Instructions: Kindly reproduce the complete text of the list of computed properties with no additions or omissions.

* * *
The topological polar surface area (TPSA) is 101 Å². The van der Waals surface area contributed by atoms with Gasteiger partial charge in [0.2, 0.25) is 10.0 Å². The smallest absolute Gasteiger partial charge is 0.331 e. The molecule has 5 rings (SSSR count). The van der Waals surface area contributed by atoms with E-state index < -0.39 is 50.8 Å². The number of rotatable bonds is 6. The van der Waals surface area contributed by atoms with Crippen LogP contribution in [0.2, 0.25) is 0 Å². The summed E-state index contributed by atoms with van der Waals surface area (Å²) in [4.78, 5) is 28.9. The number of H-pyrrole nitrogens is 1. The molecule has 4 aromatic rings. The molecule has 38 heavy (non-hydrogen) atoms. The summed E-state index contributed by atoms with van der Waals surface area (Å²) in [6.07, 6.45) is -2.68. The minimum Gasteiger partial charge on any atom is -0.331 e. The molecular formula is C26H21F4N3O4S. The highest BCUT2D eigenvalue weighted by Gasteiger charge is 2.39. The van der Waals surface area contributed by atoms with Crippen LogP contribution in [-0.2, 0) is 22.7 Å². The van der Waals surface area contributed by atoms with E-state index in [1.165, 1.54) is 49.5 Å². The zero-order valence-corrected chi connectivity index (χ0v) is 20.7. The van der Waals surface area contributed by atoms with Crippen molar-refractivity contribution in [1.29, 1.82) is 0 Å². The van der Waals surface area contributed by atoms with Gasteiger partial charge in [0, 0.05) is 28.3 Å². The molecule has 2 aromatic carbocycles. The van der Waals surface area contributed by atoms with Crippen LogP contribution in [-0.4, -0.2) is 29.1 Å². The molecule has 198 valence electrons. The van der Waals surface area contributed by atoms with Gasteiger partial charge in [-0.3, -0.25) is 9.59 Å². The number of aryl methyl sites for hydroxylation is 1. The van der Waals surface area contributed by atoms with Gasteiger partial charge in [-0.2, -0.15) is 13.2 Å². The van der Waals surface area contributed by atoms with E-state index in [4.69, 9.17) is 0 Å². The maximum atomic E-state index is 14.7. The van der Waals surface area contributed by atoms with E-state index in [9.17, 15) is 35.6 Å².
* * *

The topological polar surface area (TPSA) is 101 Å². The van der Waals surface area contributed by atoms with Gasteiger partial charge in [0.2, 0.25) is 10.0 Å². The smallest absolute Gasteiger partial charge is 0.331 e. The molecule has 5 rings (SSSR count). The van der Waals surface area contributed by atoms with E-state index < -0.39 is 50.8 Å². The number of rotatable bonds is 6. The van der Waals surface area contributed by atoms with Crippen LogP contribution in [0.2, 0.25) is 0 Å². The summed E-state index contributed by atoms with van der Waals surface area (Å²) in [4.78, 5) is 28.9. The number of H-pyrrole nitrogens is 1. The molecule has 4 aromatic rings. The molecule has 38 heavy (non-hydrogen) atoms. The summed E-state index contributed by atoms with van der Waals surface area (Å²) in [6.07, 6.45) is -2.68. The minimum Gasteiger partial charge on any atom is -0.331 e. The molecular formula is C26H21F4N3O4S. The highest BCUT2D eigenvalue weighted by Gasteiger charge is 2.39. The van der Waals surface area contributed by atoms with Crippen LogP contribution in [-0.2, 0) is 22.7 Å². The van der Waals surface area contributed by atoms with E-state index in [1.165, 1.54) is 49.5 Å². The zero-order valence-corrected chi connectivity index (χ0v) is 20.7. The van der Waals surface area contributed by atoms with Crippen molar-refractivity contribution in [1.29, 1.82) is 0 Å². The van der Waals surface area contributed by atoms with Gasteiger partial charge in [0, 0.05) is 28.3 Å². The molecule has 2 aromatic carbocycles. The van der Waals surface area contributed by atoms with Crippen LogP contribution in [-0.4, -0.2) is 29.1 Å². The molecule has 198 valence electrons. The van der Waals surface area contributed by atoms with Gasteiger partial charge in [-0.3, -0.25) is 9.59 Å². The number of aryl methyl sites for hydroxylation is 1. The van der Waals surface area contributed by atoms with Gasteiger partial charge in [-0.2, -0.15) is 13.2 Å². The van der Waals surface area contributed by atoms with E-state index in [4.69, 9.17) is 0 Å². The maximum atomic E-state index is 14.7. The van der Waals surface area contributed by atoms with E-state index in [9.17, 15) is 35.6 Å².